“I claim,” he wrote in Is Anyone Out There? The Scientific Search for Extraterrestrial Intelligence, “. . . that there are approximately ten thousand advanced extraterrestrial civilizations in our Milky Way Galaxy alone. I believe that what they have to tell us is of supreme importance.” Although Drake’s SETI (Search for Extraterrestrial Intelligence) program has so far bored only dry celestial wells, the potential for contact from above remains mathematically possible. Might such a positive find help us bridge the void in our nature that prevents us from making our Garden-of-Eden dreams reality? Or, on a less savory note, might finding life elsewhere lead us to the tragic conclusion that life on Earth is not really all that precious after all?
Worlds in Collision
Humans have always been skeptical of their potential to impact the environment. When we collided with it—for instance, when pushing nature away to plant a crop, or when combating a large predator—we were at its mercy; nature always bounced right back. Succession returned whatever we wiped away. For millennia the environment has been our enemy, the opponent from which we extracted our sustenance through continuous toil and sweat. While this remains true for a great many of us—the billions who live in constant thirst and hunger continue to suffer both the vagaries of nature and the fickle hand of fellow man—the level of comfort that the minority enjoy certainly seems a completely separate sphere, a kind of off-planet world that one sometimes sees in a science fiction movie. So when the ancient author of Genesis wrote that humankind would have planetary dominion, many observers must have been amused. How would fragile man ever subdue nature?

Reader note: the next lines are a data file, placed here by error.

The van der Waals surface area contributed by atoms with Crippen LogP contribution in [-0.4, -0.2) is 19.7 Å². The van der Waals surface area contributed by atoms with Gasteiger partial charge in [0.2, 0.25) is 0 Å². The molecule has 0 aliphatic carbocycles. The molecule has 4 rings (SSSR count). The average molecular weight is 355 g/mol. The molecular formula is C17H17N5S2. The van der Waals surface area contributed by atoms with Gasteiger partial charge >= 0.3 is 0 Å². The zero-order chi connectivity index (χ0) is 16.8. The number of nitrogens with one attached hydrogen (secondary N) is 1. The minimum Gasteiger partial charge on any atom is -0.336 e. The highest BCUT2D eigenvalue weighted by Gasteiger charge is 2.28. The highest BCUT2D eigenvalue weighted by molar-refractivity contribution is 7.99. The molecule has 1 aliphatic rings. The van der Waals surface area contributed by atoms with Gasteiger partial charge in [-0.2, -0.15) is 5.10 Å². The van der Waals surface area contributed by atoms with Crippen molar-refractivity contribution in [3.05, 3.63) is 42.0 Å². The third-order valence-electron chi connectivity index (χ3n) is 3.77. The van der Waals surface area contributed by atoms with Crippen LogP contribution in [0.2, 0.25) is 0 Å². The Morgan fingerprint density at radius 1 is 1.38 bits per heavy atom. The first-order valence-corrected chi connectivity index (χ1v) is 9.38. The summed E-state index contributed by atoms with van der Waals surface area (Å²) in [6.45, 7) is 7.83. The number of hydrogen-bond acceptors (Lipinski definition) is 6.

Modern doubters continue to echo this sentiment, but a quick mental scan of the natural world shows that it is only the menace of microbes and our own intramural conflicts that we have not conquered. All other life continues to thrive or collapse at our hand. The wonder of Google Earth has made it possible for anyone with an Internet connection to see that our man-made world pushes ever harder against the natural world.
This is not to say, as popular media programs point out, that if humankind were suddenly to disappear, natural forces would not eventually consume and reduce to dust all that we have put in place; it is certainly true that without constant maintenance on our part, all evidence of man would erode away given enough time. Nevertheless, from seafloor to upper atmosphere, the entire planet has been touched by human activity. We need look no farther than our own bodies to validate this reality in microcosm: we all carry within us the isotopic signature of human-caused planet alteration. Nuclear residue from above-ground atomic testing in the 1950s and ’60s as well as the Chernobyl accident of the late ’80s is embedded in all but the youngest of us. If that is not weird enough, consider our diet for another source of atomic shift. Corn plants have a preference for one type of carbon isotope over others during photosynthesis. Our corn-dominated food chain has created an atomic signal within us as well. We ironically no longer need to wait on the beach for the wind to bring us an atomic influx from afar; we self-administer it from the grocery store.